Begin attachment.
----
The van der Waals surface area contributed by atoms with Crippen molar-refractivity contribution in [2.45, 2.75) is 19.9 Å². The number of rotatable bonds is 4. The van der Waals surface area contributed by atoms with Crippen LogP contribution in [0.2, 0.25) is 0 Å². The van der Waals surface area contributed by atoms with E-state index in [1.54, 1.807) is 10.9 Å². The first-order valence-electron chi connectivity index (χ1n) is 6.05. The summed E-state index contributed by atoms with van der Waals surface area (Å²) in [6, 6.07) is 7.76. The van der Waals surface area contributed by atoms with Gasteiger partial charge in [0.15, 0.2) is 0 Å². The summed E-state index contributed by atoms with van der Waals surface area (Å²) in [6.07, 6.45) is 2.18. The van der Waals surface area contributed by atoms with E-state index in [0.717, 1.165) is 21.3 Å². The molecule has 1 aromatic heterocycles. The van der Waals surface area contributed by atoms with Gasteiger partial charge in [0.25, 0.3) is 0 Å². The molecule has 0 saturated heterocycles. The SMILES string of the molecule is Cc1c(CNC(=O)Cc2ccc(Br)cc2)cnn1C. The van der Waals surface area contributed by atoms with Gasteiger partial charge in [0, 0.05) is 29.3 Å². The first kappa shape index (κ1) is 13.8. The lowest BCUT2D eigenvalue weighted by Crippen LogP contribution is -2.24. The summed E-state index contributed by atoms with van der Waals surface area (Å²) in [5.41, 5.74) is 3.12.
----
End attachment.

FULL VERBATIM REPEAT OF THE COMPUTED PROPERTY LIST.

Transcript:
The van der Waals surface area contributed by atoms with Crippen molar-refractivity contribution in [2.45, 2.75) is 19.9 Å². The number of rotatable bonds is 4. The van der Waals surface area contributed by atoms with Crippen LogP contribution in [0.2, 0.25) is 0 Å². The van der Waals surface area contributed by atoms with E-state index in [1.54, 1.807) is 10.9 Å². The first-order valence-electron chi connectivity index (χ1n) is 6.05. The summed E-state index contributed by atoms with van der Waals surface area (Å²) in [6, 6.07) is 7.76. The van der Waals surface area contributed by atoms with Gasteiger partial charge in [0.15, 0.2) is 0 Å². The summed E-state index contributed by atoms with van der Waals surface area (Å²) in [6.07, 6.45) is 2.18. The van der Waals surface area contributed by atoms with E-state index in [0.717, 1.165) is 21.3 Å². The molecule has 1 aromatic heterocycles. The van der Waals surface area contributed by atoms with Gasteiger partial charge in [0.25, 0.3) is 0 Å². The molecule has 0 saturated heterocycles. The SMILES string of the molecule is Cc1c(CNC(=O)Cc2ccc(Br)cc2)cnn1C. The van der Waals surface area contributed by atoms with Gasteiger partial charge in [0, 0.05) is 29.3 Å². The first kappa shape index (κ1) is 13.8. The lowest BCUT2D eigenvalue weighted by Crippen LogP contribution is -2.24. The summed E-state index contributed by atoms with van der Waals surface area (Å²) in [5.41, 5.74) is 3.12.